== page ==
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  • Writer's pictureMark Meier

The Gullwing Odyssey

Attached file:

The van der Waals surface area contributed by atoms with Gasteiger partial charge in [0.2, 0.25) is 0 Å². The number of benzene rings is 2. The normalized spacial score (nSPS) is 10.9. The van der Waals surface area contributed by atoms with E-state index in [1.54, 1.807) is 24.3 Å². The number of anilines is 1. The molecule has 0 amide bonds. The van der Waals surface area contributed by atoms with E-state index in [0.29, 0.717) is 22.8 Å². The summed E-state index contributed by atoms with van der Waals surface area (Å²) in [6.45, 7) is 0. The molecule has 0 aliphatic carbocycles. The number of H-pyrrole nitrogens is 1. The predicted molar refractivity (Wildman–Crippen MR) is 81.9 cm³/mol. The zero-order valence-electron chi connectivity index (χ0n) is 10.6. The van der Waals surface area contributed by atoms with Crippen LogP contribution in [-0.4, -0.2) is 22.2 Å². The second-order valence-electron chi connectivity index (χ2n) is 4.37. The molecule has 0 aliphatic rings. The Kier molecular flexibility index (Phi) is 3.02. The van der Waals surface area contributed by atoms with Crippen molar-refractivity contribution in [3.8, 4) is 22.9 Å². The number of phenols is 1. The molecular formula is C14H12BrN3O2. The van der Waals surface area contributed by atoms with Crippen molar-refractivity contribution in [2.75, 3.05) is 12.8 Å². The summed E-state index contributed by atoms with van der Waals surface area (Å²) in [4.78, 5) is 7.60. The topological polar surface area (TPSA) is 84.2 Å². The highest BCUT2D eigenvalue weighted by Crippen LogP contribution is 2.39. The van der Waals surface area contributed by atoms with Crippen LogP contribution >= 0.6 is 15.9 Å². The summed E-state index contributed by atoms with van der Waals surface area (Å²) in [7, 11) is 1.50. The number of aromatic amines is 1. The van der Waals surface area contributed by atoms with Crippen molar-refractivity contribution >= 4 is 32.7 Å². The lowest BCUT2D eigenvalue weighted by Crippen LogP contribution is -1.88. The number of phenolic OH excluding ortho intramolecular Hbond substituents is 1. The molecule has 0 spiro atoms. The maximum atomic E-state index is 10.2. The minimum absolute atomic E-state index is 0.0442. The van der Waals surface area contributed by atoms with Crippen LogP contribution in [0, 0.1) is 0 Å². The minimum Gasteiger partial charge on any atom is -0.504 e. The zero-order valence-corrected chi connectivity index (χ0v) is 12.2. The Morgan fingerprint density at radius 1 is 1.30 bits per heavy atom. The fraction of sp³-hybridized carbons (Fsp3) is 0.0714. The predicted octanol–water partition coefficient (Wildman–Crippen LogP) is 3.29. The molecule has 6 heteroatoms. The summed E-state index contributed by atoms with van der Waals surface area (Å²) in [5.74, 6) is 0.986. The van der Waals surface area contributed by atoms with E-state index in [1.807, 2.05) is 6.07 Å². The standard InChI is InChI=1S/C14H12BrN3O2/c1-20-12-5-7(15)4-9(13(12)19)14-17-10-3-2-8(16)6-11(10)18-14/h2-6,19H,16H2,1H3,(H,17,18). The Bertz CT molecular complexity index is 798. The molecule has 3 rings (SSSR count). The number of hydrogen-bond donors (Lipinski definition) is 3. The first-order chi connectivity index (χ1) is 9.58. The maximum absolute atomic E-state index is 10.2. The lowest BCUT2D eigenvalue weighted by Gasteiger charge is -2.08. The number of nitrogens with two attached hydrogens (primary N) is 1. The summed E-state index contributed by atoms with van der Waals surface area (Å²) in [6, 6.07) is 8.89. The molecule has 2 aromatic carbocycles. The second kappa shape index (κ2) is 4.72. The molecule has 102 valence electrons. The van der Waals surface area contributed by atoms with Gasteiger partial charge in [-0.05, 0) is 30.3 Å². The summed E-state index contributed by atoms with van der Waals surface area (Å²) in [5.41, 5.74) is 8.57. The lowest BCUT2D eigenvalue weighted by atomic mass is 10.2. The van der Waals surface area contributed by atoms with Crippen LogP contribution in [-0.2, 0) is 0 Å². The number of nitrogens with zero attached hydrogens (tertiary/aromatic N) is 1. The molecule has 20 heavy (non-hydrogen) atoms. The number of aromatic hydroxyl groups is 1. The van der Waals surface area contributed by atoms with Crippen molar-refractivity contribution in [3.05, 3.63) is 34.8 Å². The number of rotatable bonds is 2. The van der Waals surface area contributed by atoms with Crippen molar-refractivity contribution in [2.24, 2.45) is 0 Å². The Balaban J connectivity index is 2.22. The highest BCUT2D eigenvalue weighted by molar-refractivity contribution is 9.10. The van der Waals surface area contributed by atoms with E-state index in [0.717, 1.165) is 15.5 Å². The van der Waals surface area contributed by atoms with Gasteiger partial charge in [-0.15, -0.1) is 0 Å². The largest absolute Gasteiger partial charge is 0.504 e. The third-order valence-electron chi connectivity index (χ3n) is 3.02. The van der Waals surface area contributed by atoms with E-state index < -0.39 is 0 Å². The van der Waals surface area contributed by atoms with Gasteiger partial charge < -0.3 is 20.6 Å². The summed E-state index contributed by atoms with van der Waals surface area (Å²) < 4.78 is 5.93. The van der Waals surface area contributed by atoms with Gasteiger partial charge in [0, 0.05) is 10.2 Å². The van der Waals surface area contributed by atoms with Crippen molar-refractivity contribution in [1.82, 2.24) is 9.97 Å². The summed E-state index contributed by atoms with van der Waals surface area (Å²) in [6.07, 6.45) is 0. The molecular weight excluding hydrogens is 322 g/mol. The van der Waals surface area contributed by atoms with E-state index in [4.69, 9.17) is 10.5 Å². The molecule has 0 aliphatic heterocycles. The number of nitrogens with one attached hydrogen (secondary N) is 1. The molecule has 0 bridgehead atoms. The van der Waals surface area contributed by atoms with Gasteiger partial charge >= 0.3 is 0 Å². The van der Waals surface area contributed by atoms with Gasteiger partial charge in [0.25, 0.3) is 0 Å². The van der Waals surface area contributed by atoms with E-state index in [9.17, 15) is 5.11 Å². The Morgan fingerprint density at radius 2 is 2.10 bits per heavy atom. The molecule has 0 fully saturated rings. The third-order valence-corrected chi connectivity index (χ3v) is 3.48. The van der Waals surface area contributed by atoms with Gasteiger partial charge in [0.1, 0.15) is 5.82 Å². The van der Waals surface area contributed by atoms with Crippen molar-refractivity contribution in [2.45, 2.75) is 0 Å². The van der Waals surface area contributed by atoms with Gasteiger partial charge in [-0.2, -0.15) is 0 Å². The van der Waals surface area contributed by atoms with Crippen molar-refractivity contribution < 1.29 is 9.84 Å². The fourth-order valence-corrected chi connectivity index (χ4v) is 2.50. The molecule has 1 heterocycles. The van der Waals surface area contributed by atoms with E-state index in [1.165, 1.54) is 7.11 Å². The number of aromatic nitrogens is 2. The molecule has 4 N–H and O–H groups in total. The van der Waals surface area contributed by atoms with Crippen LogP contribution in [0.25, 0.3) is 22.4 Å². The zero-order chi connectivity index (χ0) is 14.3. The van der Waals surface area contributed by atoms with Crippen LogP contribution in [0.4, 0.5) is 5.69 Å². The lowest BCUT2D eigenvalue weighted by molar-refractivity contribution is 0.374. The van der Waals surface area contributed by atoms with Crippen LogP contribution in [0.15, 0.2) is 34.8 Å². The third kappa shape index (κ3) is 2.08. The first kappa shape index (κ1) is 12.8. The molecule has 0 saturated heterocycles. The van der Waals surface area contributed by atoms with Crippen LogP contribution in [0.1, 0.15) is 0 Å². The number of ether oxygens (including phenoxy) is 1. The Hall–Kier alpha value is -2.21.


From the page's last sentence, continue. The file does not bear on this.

By Antonio Simon Jr. Mark asked me to talk about something I've written, so here goes. The best place to start, I think, is at the beginning. I published my first novel in 2013. Titled "The Gullwing Odyssey," it's a fantasy/comedy set in the age of sail. Think: "The Princess Bride," but with more pirates, wizards, and dragons—the latter specifically because dragons make everything better, but I digress. I've written several other books since then, even trying my hand at horror, but my heart remains with fantasy and comedy. The primary theme of the book is overcoming your doubts to realize your fullest potential. I didn't realize it at the time, but subconsciously, a lot of me made its way into the book while I was writing it. The main character is a hesitant young man who has an adventure foisted upon him, and by the end, he realizes he's learned much from it. As for me, once I'd written the book, I was hesitant to publish it—in effect, I was scared to embark on the adventure that would ultimately launch my career as a writer. I was haunted by such questions as: "What if it's not any good?" and "Will people think of me differently, having read what I've written?" The result of these doubts was paralysis. The manuscript languished for months on my computer's hard drive. Then, when finally I mustered up the courage to seek a publisher, all I got for my trouble were rejection letters. Those quickly piled up, which didn't help my self-esteem any. This was bitingly ironic—the title of my book references a seagull, and despite my best efforts, I couldn't get that bird to fly. It wasn't until I'd queried every publisher in my copy of Writer's Market that I came to this realization: if my book was ever to see the light of day, I would have to set aside my doubts and dive head-first into the world of independent publishing. So, with great trepidation, I did. You cannot imagine the joy I felt upon seeing my manuscript—the one that had taken me three years to write—rendered in book form. Finally, my story had made the jump from a bunch of zeros and ones in a computer to a real object I could hold in my hand. It was exhilarating. Here at last was real, hard proof that the story I'd written had finally been given life. And to my surprise, the bird flew—faster and further than I ever could have imagined. To better explain, I'll need to take you back a bit, to 2008. In April of 2008, some friends of mine and I founded Darkwater Syndicate in Miami. Over the next few years, Darkwater operated as a webzine, publishing articles and short stories online each week. Eventually, we decided it was time to start publishing books, and "The Gullwing Odyssey" was its first novel ever. The book sold like gangbusters, hitting #5 on Amazon's bestsellers of 2014. Its success built capital, both in terms of cash as well as in credibility, and we began to attract new and better talent. We soon became swamped with submissions—authors from all over the world wanted to publish with us. Fast forward to the present. As of 2018, Darkwater has published over forty authors and two dozen books, with many more on the way. All this began with a tongue-in-cheek comedy about a hesitant hero, and its reluctant author. I've learned a lot since publishing my first book back in 2013. I'm not the same person I was then. I've found the courage to write stories the way I want to. Yes, there will always be naysayers, but I've learned that you shouldn't let them get in the way of telling your story. If they don't like your book, don't panic. You didn't write your story for them anyway. You can't expect to make everyone happy, and if you write only to appease others, you run the risk of becoming disingenuous. The only person whose happiness you can control is your own. Be true to yourself and write your story in a way that will make you happy. And even if you never sell a single copy of what you write, understand that, as with life, writing is more of a journey than a destination. When finally the time comes to put your pen down, reflect back on your efforts and see whether the adventure hasn't changed you for the better. I know mine has.

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